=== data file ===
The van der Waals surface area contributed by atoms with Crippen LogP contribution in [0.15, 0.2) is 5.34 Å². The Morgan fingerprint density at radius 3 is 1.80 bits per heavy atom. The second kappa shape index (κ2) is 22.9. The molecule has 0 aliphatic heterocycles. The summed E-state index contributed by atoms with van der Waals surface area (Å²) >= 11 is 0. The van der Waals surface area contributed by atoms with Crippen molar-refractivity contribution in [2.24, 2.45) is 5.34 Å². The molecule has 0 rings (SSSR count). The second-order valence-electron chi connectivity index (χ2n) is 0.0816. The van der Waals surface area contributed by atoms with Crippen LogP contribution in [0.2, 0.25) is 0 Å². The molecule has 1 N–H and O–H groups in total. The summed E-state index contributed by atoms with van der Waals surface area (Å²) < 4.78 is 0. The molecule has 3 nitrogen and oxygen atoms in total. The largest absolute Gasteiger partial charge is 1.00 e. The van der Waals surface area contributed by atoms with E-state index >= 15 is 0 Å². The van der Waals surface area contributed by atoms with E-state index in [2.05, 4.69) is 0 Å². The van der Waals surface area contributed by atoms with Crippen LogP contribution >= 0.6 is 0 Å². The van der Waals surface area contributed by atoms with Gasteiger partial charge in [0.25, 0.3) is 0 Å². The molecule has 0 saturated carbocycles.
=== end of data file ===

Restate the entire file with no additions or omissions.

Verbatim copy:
The van der Waals surface area contributed by atoms with Crippen LogP contribution in [0.15, 0.2) is 5.34 Å². The Morgan fingerprint density at radius 3 is 1.80 bits per heavy atom. The second kappa shape index (κ2) is 22.9. The molecule has 0 aliphatic heterocycles. The summed E-state index contributed by atoms with van der Waals surface area (Å²) >= 11 is 0. The van der Waals surface area contributed by atoms with Crippen molar-refractivity contribution in [2.24, 2.45) is 5.34 Å². The molecule has 0 rings (SSSR count). The second-order valence-electron chi connectivity index (χ2n) is 0.0816. The van der Waals surface area contributed by atoms with Crippen LogP contribution in [0.2, 0.25) is 0 Å². The molecule has 1 N–H and O–H groups in total. The summed E-state index contributed by atoms with van der Waals surface area (Å²) < 4.78 is 0. The molecule has 3 nitrogen and oxygen atoms in total. The largest absolute Gasteiger partial charge is 1.00 e. The van der Waals surface area contributed by atoms with E-state index >= 15 is 0 Å². The van der Waals surface area contributed by atoms with E-state index in [2.05, 4.69) is 0 Å². The van der Waals surface area contributed by atoms with Crippen LogP contribution >= 0.6 is 0 Å². The van der Waals surface area contributed by atoms with Gasteiger partial charge in [0.25, 0.3) is 0 Å². The molecule has 0 saturated carbocycles.